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Aircraft Band Receiver

Modify an ordinary analog AM/FM radio to eavesdrop on air traffic control communications. All you need is a screwdriver -- can't be easier than that!

Aircraft Band Receiver

The FM radio band (88-108 MHz) lies just below the Civil Aviation Band (108-138 MHz), which is used for air traffic control, air shows, and other ground-to-air communications. This means that it’s easy to modify an ordinary analog AM/FM radio to receive these transmissions.

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Steps

Step #1: Get Yourself an Analog Portable Radio

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Aircraft Band Receiver
  • Pick an older style AM/FM radio with a traditional tuning dial, not one with a synthesized tuner.
  • For our project here we're using the venerable RadioShack AM/FM Pocket Radio. (As of 11/9/12 the RadioShack Pocket Radio no longer uses analog tuning, It has the tradional dial, but now uses digital tuning. The copper loops referenced in the rest of the project no longer apply.)

Step #2: Remove the Back Panel

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Aircraft Band Receiver
  • Remove the screws from the back of your radio and gently pry open the casing.
  • Case screws to consumer electronics can frequently be found inside of the battery compartment, so make sure to look there if your case isn't coming apart when you think you've removed all of the screws.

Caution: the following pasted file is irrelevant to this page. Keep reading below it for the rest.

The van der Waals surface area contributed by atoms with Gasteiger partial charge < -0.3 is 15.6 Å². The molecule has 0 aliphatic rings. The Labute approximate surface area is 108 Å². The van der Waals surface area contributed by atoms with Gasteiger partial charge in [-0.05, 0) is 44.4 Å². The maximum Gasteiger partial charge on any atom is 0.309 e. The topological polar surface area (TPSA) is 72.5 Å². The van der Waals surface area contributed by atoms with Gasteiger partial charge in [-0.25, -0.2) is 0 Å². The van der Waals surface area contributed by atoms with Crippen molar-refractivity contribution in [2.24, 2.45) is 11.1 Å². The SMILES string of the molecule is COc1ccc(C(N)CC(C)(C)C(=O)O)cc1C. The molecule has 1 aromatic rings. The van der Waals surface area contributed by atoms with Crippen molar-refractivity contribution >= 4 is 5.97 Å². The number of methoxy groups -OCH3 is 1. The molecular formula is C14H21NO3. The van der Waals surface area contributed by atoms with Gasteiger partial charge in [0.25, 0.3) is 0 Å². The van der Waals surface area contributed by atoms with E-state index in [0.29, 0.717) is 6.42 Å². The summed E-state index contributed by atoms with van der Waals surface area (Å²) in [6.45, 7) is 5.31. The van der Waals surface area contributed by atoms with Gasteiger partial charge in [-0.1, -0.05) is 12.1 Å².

Step #3: Locate the Coils

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Aircraft Band Receiver
  • Identify the three copper-colored coils (circled here in red) and the two tuning transformers (shown in the blue boxes).
  • FYI: That clear plastic box to the left of the coils is the radio's tuning capacitor. Move the dial around on the front of the radio and you'll see its parts move inside the clear case.

Step #4: Adjust the coils

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Aircraft Band Receiver
  • Switch the radio on and set it to FM reception. Tune to a station high on the dial, as close as you can to 108 MHz.
  • Using a flat screwdriver, slowly expand the coil windings on all three coils.
  • You should notice the tuned radio station is moving slowly down the dial. This is good, as we are expanding the reception range of the radio in the band above 108 MHz.

Step #5: Test it Out

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Aircraft Band Receiver
  • Retune the radio and check that the original station is still available, but lower down on the dial.
  • In the picture you can see that the station around 108 MHz has now moved down to the location marked 101 MHz on the dial.
  • The final step is to turn the radio dial in-between stations, so that all you hear is hiss. Now adjust the tuning transformers so that this hiss is at the loudest possible level.
  • Congratulations! The modifications are complete. Put the case back on and let's pay a visit to the local airport to try it out.
  • Get as close to the tower as you can, and tune the dial in the new extended region you just created. When planes are in the area, you should be able to pick up their communications!

Steve Hobley

This week, I have been mostly working on...

I've been tinkering around with bits of technology since I was five years old. I used to take the telephone apart at home, just to see how it worked.